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The Brilliant Path of Worldwide Kosen-rufu

Volume 4: Chapter One—Spring Storm

Chapter Summary

Illustration courtesy of Seikyo Press.

Shin’ichi Yamamoto returned to Japan from his tour of Asian countries on February 14, 1961. Two days later, on February 16, he attended the inaugural meeting of Hojo Chapter held in Toyohashi City in Aichi Prefecture.

From there, he went on to attend meetings throughout Japan.

On March 7, he attended consecutive leaders meetings for the young men’s division and the young women’s division in Kansai. The following evening, he attended a joint leaders meeting of Kansai’s three general chapters, powerfully leading a Soka Gakkai song.

At the time, Shin’ichi had been engaged in an ongoing court case that had become an intense struggle to defend himself from vicious attacks by the authorities. In July 1957, he had been wrongfully charged with violating election laws during a House of Councillors by-election in Osaka that same year. Known as the Osaka Incident, by 1961, this court case was approaching a crucial stage.

On March 16, Shin’ichi attended the youth division’s first music festival. There, he shared the words of his mentor, second Soka Gakkai President Josei Toda, “Let us fight!”

At around this time, there was a sharp increase in the number of incidents where Soka Gakkai members were unjustly ostracized in their communities for refusing to make donations to or participate in events at local Shinto shrines and Buddhist temples. Shin’ichi realized that the more kosen-rufu advanced, the stronger would be the storms of adversity. He determined that he would support all the members in becoming people of strong faith who could face and triumph over any hardship.

On April 2, amid a spring storm, he attended a memorial service honoring the third anniversary of President Toda’s passing.

Unforgettable Scene

Illustration courtesy of Seikyo Press.

Unity is the Driving Force of Kosen-rufu

In November 1958, during a discussion of establishing Aomori Chapter, Shin’ichi Yamamoto asked the newly appointed chapter leader, Tadashi Kaneki, and the nine new district leaders to come up to the front.

Tadashi Kaneki and the nine other men filed down to the front of the room. Shin’ichi then said: “Okay. Now I’d like you to form a circle around Mr. Kaneki and put your arms on the shoulder of the person standing next to you.”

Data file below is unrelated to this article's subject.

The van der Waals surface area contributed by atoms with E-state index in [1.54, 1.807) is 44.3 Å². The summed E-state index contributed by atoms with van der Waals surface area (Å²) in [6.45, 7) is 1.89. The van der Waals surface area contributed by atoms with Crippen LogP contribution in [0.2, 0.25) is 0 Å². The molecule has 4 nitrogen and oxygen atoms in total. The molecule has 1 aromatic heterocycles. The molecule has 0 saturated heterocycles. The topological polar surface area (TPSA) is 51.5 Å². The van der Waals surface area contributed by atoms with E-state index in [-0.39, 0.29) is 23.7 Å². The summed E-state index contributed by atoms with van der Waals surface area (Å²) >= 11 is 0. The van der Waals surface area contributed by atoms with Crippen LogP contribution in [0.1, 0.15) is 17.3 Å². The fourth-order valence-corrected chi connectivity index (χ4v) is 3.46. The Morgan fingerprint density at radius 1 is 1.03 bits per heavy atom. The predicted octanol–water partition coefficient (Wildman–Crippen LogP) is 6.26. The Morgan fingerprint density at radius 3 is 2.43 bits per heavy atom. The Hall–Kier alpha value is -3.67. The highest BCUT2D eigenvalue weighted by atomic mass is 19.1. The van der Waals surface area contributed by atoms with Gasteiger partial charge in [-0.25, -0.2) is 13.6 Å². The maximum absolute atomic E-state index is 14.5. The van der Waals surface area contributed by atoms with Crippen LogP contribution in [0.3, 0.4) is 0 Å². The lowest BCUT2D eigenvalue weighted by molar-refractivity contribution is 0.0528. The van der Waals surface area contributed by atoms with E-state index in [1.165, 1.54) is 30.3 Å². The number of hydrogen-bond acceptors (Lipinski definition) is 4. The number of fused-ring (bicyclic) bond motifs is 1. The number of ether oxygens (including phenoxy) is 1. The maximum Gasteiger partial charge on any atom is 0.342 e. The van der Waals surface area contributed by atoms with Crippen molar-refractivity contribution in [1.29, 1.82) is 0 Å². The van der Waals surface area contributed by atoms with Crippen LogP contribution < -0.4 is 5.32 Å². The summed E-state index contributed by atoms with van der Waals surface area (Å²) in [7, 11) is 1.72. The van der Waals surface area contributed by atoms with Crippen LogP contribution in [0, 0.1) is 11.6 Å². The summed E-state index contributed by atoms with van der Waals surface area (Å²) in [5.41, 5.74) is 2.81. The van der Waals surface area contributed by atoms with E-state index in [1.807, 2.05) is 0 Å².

Looking perplexed, they all moved to stand in a circle with Kaneki in the center. The other members in the room watched expectantly, their eyes shining, wondering what was about to happen.

“Is this what you mean?” one of the men in the circle ventured, checking to see if they had followed his instructions correctly.

“Yes, that’s fine. Please, everyone, I’d like you always to remember this picture. It’s an example of the unity that Aomori Chapter should aim for. If the nine district leaders firmly unite around the chapter leader, no one can disrupt your solidarity. However, if this circle is broken and the nine district leaders become disconnected and out of sync with one another, confusion and disorder will soon result. Unity is strength …

“Those of you who will become district leaders, please do your utmost to support and protect the chapter leader. And Mr. Kaneki, as chapter leader, please do everything in your power to assist the district leaders and work for the happiness of all the members in the chapter. If you protect the members, you in turn will be protected. This is the Buddhist law of cause and effect …

“Therefore, no matter what may happen in the future, please never forget this circle. Base yourselves on faith and place unity first so you can make Aomori the warmest and most harmonious chapter in all Japan.” (The New Human Revolution, revised edition, vol. 4, pp. 18–19)

Key Passage

Buddhism constitutes the highest form of reason. Those of us who believe in this Buddhism should always strive to be courteous and circumspect in our behavior. (NHR-4, revised edition, 2)

Commentary on Volume 4

Volume 4: Chapter Two—Triumph